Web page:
President Barack Obama’s fiscal 2016 budget request would raise spending levels for states and local districts to support instruction for English-language learners.
The proposal asks for $773 million in spending on English-language acquisition programs. That’s $36 million more than the president proposed for fiscal year 2015.
As detailed by my colleagues Alyson Klein and Lauren Camera, over at the Politics K-12 blog, the White House is asking for $70.7 billion for the U.S. Department of Education, an increase of $3.6 billion over fiscal 2015 levels.
The requested increase for English-language acquisition may signal a new approach for the Obama administration.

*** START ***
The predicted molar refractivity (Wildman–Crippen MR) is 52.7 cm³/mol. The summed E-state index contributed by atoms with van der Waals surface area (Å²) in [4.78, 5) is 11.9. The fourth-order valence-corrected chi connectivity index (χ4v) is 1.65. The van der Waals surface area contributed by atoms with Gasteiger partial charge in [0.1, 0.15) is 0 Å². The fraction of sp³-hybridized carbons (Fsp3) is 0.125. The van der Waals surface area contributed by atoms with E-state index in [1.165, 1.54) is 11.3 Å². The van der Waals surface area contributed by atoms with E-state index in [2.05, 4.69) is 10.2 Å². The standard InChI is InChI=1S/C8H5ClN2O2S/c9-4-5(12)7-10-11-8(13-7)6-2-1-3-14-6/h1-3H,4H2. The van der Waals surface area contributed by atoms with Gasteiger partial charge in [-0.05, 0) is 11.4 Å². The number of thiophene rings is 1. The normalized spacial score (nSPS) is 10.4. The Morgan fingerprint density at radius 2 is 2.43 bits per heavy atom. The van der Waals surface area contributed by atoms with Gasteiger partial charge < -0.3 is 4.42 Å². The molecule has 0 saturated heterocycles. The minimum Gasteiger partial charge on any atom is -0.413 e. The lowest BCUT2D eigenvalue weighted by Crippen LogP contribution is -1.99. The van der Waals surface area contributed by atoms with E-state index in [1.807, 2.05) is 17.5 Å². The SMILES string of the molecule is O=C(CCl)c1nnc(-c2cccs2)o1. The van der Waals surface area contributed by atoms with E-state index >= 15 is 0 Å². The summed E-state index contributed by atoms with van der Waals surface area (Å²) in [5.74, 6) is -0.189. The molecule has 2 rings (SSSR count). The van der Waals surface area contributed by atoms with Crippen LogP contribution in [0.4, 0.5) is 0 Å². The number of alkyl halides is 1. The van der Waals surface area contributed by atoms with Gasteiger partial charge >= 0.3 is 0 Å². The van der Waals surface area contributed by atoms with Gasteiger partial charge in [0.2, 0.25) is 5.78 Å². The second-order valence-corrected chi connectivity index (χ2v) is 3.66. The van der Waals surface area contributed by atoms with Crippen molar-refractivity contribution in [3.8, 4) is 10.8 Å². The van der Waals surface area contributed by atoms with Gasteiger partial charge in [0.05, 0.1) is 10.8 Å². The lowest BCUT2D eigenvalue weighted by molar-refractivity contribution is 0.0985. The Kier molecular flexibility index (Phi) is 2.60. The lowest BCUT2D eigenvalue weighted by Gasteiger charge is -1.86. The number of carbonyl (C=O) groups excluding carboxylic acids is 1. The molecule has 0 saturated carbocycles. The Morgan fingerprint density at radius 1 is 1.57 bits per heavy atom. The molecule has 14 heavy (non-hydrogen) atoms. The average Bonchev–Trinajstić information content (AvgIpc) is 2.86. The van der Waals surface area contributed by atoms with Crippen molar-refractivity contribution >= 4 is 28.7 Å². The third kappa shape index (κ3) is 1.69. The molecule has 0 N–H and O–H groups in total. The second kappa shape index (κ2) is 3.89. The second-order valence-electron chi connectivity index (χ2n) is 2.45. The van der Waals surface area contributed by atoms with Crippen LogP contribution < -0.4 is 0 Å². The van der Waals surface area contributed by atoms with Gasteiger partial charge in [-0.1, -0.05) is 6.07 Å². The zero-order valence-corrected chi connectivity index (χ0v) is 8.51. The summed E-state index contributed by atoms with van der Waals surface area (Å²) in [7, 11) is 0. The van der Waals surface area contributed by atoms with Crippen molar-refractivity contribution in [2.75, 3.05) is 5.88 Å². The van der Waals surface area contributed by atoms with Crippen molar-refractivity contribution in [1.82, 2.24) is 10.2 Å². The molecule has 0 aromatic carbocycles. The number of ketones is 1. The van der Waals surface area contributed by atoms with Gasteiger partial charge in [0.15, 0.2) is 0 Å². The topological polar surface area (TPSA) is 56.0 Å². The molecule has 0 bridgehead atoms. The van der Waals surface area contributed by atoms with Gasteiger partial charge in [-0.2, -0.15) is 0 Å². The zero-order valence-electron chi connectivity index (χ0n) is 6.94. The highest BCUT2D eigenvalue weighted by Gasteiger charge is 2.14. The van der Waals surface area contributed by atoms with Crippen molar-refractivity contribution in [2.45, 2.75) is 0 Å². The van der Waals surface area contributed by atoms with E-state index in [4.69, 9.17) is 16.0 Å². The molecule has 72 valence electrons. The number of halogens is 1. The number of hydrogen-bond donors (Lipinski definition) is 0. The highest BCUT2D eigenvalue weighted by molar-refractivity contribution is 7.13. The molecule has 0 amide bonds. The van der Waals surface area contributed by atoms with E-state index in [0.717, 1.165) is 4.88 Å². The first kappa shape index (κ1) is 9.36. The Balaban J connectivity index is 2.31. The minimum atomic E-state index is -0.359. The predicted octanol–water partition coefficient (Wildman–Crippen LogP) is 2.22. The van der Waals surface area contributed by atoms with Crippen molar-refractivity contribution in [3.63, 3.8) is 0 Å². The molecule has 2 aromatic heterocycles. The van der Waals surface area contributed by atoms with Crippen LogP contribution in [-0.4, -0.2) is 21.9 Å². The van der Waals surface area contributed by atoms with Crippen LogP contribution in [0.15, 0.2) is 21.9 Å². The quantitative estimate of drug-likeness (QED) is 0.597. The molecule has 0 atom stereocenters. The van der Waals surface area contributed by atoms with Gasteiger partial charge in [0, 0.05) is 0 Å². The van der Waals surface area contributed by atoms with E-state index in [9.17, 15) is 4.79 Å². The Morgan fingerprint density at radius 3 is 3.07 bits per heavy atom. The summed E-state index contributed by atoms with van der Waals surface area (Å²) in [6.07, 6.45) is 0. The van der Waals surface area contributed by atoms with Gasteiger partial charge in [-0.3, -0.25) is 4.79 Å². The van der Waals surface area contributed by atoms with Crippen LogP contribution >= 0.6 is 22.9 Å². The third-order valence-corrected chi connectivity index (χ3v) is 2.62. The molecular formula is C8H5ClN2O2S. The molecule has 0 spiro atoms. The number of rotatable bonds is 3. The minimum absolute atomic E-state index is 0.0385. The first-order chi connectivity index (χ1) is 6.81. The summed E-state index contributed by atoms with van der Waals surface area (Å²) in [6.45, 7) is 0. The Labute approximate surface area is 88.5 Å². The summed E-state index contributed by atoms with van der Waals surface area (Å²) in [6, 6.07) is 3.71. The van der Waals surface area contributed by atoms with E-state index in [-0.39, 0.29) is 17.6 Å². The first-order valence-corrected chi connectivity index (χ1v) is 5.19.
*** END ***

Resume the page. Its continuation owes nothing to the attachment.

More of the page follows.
As my colleagues report: " ... for the last two years, Obama’s budget request proposed level-funding some popular programs that go out to every district by formula in order to push more resources to its signature (grant) competitions. But this year’s request includes big increases for those formula-funded programs,” including the English Language Acquisition Grants.”
Funding for Title III, the provision of the Elementary and Secondary Education Act that sets aside money for English-language acquisition, had seen decreases or level-funding in recent years, even as the number of English-learners in public schools continued to grow.
A version of this news article first appeared in the Learning the Language blog.